Remember, the two bills that have been voted on so far are the Kennedy bill coming out of the Health Committee, which I serve on, which — yes, it was a party-line bill, because that bill is basically your old-fashioned expand the government, let's take over the system approach, and the House bill, which was even worse.
And basically, both of those bills lead to putting the bureaucracy between you and your doctor, and I believe they lead to delay and rationing in the end.
A more effective answer would have combined the ideas of the second and third paragraphs, after first stressing that "It's far better to continue work to find a solution that will work without bankrupting the country and assigning the costs of whatever is done to our grandchildren and great-grandchildren, than to support these flawed bills that not only won't work, they'll make matters worse. A government takeover of the health care system is just not acceptable to the American people. And health care costs aren't running above inflation because people are uninsured, but because the technology of health care is improving daily and it's being used by people who are alredy insured. If you think it's expensive now, wait until 40 million more people receive health insurance they don't have to pay for themselves."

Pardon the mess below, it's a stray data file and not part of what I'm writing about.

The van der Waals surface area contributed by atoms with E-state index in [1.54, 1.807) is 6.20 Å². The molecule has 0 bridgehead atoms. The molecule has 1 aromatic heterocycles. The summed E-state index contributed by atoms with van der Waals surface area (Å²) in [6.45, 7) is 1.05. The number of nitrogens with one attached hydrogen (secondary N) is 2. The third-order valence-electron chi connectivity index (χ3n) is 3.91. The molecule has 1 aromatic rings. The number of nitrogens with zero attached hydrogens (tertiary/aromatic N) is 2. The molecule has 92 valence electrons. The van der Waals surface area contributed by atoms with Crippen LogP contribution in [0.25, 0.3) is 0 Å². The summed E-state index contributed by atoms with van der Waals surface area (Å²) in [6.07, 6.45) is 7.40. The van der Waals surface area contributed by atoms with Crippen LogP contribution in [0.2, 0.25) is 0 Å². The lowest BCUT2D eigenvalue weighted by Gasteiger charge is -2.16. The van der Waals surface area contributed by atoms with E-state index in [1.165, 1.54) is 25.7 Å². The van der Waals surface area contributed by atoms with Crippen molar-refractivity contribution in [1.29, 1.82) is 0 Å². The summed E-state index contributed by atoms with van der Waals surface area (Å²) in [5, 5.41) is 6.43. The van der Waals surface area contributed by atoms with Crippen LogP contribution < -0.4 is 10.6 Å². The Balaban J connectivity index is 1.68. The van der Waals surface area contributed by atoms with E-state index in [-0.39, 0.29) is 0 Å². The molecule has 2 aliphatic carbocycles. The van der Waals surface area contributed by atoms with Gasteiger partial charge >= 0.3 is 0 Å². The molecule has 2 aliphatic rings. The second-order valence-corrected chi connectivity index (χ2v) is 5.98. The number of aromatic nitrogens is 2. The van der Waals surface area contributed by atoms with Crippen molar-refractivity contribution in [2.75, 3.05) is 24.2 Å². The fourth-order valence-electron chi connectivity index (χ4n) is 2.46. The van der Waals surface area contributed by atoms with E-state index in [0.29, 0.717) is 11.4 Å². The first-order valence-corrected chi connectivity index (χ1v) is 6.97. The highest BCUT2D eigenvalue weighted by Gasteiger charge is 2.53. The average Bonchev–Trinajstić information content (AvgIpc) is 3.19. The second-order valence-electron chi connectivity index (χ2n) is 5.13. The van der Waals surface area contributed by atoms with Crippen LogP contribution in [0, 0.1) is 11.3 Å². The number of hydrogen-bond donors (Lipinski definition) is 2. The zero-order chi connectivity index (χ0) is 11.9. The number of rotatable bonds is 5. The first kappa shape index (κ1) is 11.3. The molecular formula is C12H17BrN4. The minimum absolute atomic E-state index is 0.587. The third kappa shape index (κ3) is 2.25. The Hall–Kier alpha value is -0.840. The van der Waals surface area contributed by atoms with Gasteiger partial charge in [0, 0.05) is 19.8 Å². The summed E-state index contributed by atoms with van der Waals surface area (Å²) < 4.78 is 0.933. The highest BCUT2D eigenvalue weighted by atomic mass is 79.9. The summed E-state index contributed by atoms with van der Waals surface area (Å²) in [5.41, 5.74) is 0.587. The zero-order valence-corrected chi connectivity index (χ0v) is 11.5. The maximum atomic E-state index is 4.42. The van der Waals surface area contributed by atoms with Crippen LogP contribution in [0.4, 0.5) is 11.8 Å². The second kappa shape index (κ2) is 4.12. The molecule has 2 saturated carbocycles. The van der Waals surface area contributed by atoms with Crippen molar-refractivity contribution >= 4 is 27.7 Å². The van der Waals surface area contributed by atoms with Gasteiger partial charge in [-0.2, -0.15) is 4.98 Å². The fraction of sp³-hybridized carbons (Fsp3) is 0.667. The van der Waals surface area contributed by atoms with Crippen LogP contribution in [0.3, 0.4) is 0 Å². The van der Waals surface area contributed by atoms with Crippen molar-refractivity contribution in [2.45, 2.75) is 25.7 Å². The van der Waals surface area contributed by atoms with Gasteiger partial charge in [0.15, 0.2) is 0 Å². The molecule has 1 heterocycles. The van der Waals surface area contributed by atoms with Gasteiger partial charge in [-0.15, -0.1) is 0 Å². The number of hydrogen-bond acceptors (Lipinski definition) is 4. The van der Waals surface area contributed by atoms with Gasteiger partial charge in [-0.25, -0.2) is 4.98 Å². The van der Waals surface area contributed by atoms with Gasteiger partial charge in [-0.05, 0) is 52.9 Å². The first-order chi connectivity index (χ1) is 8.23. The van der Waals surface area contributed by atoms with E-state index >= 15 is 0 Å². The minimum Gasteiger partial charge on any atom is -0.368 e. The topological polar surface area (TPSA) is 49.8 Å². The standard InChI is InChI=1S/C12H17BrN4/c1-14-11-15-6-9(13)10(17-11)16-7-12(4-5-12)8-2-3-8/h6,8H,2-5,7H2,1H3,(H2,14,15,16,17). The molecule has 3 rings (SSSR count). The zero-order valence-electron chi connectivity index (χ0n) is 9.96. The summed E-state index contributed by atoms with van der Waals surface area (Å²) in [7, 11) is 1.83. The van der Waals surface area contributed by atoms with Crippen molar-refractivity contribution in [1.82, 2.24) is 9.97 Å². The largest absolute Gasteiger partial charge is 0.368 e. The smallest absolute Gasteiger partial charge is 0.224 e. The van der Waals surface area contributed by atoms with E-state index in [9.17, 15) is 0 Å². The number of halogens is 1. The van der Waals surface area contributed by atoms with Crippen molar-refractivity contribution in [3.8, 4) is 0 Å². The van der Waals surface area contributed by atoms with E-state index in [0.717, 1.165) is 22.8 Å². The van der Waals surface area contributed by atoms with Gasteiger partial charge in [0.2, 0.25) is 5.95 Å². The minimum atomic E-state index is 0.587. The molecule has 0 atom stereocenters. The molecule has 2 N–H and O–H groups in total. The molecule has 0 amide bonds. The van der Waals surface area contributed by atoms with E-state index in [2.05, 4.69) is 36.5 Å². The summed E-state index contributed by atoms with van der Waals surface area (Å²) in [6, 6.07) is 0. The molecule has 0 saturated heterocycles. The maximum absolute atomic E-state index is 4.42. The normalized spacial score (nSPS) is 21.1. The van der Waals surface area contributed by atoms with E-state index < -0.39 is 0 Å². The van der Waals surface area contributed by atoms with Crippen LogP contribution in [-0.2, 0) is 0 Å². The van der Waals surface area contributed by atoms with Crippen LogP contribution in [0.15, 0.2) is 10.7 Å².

As for the rest of his interview, I hated it. Or I was really disappointed, take your pick. He obviously believes that we should all be forced to buy health insurance whether we want to or not. And he has bought into the President's promise that we won't be forced to give up our current coverage, even though the bills as written would force those who lose their coverage because of an employer change onto the government plan. He said,
But clearly, the president — the goals the president set out I agree with — you know, cover everybody, bend the out-year cost curve, make sure if you have your own insurance you get — and you like it, you get to keep it.
Those three goals are things which I'm 100 percent for, as is the Republican caucus in the Senate.
This is one reason we're losing the argument while being right on the facts but wrong on the concepts.